Monday, April 26, 2010

Haha! Reynolds pipped at the post with “Cherry Red”, but still setting an attack groundhog upon me. They are terrifying beasts, aren’t they. Are The Groudhogs a bit neglected? I know “Split” is regarded as their masterpiece and it is awesome (and lyrically brilliant too, especially 1-4’s tale of a night of paranoia slowly resolving itself into a disturbed sleep) but they had a pretty good album run there in the seventies.

Funnily enough I was listening to Beefheart the other night myself after realising that this sounds really nothing like the original. I’m a bit unorthodox on Beefheart, as in, Clearspot, The Spotlight Kid are immense records and I’m really fond of the soft and hazy (as opposed to Fast n Bulbous) stuff on Blue Jeans and Moon Beams and some of the stuff on Doc at the Radar Station, while the last one, Ice Cream for Crow, I think is a kind of late masterpiece. It could sound a wee bit vitiated I guess from one perspective but I always found it more “elegiac”, sparse and Wintery, the good Captain laying down in the foul rag and bone shop of the heart, plus it contains some really lovely stuff, especially this. What I can’t really get on with is Trout Mask, it just wears me out (I’ll confess, heretically, to having the exact same response to Metal Box, which, after two tracks has just kind of ground me down. Shoot me now, but my favourite PIL album is actually “Album”). I cant be the only person who listens up to Moonlight in Vermont and then thinks about the long, tortured, dry but wacky, dustily unvariegated stretch ahead. Hey Don, some of those guitar parts may have defied the human hand but they also defy the human ear. It’s a triumphant double -whammy of sorts, I suppose. Kind of the musical equivalent of Wilde’s line about foxhunting: the unplayable in pursuit of the unlistenable.

Yeah the good riffs probably did go to Hair Metal, it’s true. The New York Dolls were a big influence weren’t they, the rawer punkier end of the scene being Hanoi Rocks (this belter is one of Bonsai Silverback’s favourite songs ) and so were (I now realize) Cheap Trick. There is something strangely toothsome and moreish in those glossy Eighties singalong stadium glam confections. If I had to choose something from that era, riff-wise I’d have this and, brace yourself, this.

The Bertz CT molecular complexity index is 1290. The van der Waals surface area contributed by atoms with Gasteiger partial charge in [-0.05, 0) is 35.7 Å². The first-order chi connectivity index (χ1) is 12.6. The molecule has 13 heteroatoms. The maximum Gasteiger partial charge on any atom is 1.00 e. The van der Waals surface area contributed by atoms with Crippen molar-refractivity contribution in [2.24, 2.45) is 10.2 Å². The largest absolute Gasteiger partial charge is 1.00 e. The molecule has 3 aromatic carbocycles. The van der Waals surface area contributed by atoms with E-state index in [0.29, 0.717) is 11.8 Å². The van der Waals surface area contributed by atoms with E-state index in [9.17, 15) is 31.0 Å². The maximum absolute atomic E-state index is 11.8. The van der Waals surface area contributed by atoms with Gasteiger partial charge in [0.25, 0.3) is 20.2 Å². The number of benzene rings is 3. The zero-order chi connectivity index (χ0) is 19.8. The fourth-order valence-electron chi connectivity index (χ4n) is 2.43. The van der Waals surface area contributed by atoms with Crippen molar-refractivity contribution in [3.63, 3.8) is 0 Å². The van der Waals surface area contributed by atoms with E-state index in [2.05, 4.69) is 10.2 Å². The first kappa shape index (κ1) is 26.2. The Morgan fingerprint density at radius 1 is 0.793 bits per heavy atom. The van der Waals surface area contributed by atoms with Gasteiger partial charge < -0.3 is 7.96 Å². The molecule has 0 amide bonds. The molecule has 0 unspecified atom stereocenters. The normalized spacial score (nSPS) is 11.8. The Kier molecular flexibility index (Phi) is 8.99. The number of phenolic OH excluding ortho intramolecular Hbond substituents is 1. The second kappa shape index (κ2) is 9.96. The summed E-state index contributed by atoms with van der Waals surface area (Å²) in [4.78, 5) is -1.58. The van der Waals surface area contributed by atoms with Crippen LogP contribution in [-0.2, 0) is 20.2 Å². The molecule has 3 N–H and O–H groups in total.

There’s also a bit of an inter-zone (well if you can call a band as huge as Guns and Roses an inter-zone) where hair-metal tried to reinvent itself with injections of thrash metal or by harking back to punk. Modifying the hair metal signifiers a bit and getting heavier. The group of small town punks I hung out with when I was eighteen or nineteen would, mystifyingly, listen to G n R even though everything else was a steady diet of Conflict, Subhumans, Discharge, Amebix, Saw Throat and the Alternative Tentacles back catalogue and stuff on SST was for hippies.
Out of respect to Reynold's trampled Groundhog, I'm not going to go anywhere near AC/DC.
Skipped through the early to late-eighties, have we? Alright then, lets get stuck into a bit of that!


stn said...

I don't think I 'get' Split; I find it sort of ... okay, while Thank Christ for the Bomb (with its, to me at any rate, morally indecipherable title track) is a stone-cold, rocky, eerie classic.


Anonymous said...

Easy to relinquish AC/DC if you've got Free in yer back pocket. ;-)

ASHDAV said...

Ha, 20 years on from uni it's still one of my favourite tunes. Forgot how good that Skid Row track was too.